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AT&T says cyber attack did not cause widespread outage

A software update was the culprit.

A software update was the culprit.

A corporate office of AT&T is seen in Atlanta, Georgia. (Photo by Connor Carey via Wikimedia Commons, editing by The Desk)

A massive failure of AT&T’s network left millions of customers unable to make phone calls or access the Internet from their wireless devices on Thursday.

The issue triggered widespread concerns of a cyberattack against one of the country’s biggest telecommunications service providers, which includes the FirstNet service used by law enforcement and public safety agencies.

Late Thursday evening, a spokesperson for AT&T said the outage was not the result of anything nefarious, but was the result of some overnight maintenance that went sideways.

That maintenance included the deployment of a software update that caused a glitch throughout AT&T’s network as the wireless provider was trying to expand its services.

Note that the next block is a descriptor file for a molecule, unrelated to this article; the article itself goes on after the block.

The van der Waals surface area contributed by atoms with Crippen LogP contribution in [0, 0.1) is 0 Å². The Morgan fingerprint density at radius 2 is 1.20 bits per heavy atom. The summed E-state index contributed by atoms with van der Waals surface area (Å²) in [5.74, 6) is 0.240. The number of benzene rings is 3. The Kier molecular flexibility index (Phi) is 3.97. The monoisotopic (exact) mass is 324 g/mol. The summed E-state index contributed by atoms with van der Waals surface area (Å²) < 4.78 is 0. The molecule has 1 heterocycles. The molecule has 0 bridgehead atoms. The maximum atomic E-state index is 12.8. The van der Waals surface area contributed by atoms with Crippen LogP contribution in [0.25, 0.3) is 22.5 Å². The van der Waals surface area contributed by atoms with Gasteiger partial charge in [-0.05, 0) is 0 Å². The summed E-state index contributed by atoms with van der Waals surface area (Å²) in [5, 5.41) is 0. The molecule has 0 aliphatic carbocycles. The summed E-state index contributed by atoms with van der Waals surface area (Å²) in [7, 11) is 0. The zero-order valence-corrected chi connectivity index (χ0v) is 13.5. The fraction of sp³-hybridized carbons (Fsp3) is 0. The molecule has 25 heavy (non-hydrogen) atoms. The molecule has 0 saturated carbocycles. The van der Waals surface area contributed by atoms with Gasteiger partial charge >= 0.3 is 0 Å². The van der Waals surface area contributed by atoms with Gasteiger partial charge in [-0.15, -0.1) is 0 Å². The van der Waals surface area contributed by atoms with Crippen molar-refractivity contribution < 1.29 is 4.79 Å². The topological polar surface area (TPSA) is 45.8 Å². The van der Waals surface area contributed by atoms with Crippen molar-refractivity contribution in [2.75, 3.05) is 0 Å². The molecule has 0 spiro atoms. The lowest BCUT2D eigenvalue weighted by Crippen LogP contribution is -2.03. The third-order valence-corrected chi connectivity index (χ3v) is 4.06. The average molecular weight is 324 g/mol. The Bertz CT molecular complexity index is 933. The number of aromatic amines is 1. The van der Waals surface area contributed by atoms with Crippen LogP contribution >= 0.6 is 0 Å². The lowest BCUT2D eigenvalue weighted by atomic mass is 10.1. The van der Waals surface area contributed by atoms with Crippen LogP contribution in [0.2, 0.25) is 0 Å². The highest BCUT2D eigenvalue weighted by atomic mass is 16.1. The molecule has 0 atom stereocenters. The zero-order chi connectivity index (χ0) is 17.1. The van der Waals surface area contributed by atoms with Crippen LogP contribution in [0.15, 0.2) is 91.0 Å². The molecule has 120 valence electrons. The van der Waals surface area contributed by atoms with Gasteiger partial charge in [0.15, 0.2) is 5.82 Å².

“We are continuing our assessment of today’s outage to ensure we keep delivering the service that our customers deserve,” AT&T said in a statement.

Sources familiar with the issue downplayed the possibility of a cyberattack, saying there was no information to indicate that AT&T’s network was compromised or otherwise access by any unauthorized third party or group.

Customers were able to make calls from their AT&T phones by using the network’s Wi-Fi Calling feature, which works when a device is connected to a separate wireless Internet network.

AT&T has around 200 million residential, business and government wireless subscribers.

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About the Author:

Matthew Keys

Matthew Keys is a nationally-recognized, award-winning journalist who has covered the business of media, technology, radio and television for more than 10 years. He is the publisher of The Desk and contributes to Know Techie, Digital Content Next and StreamTV Insider. He previously worked for Thomson Reuters, the Walt Disney Company, McNaughton Newspapers and Tribune Broadcasting.
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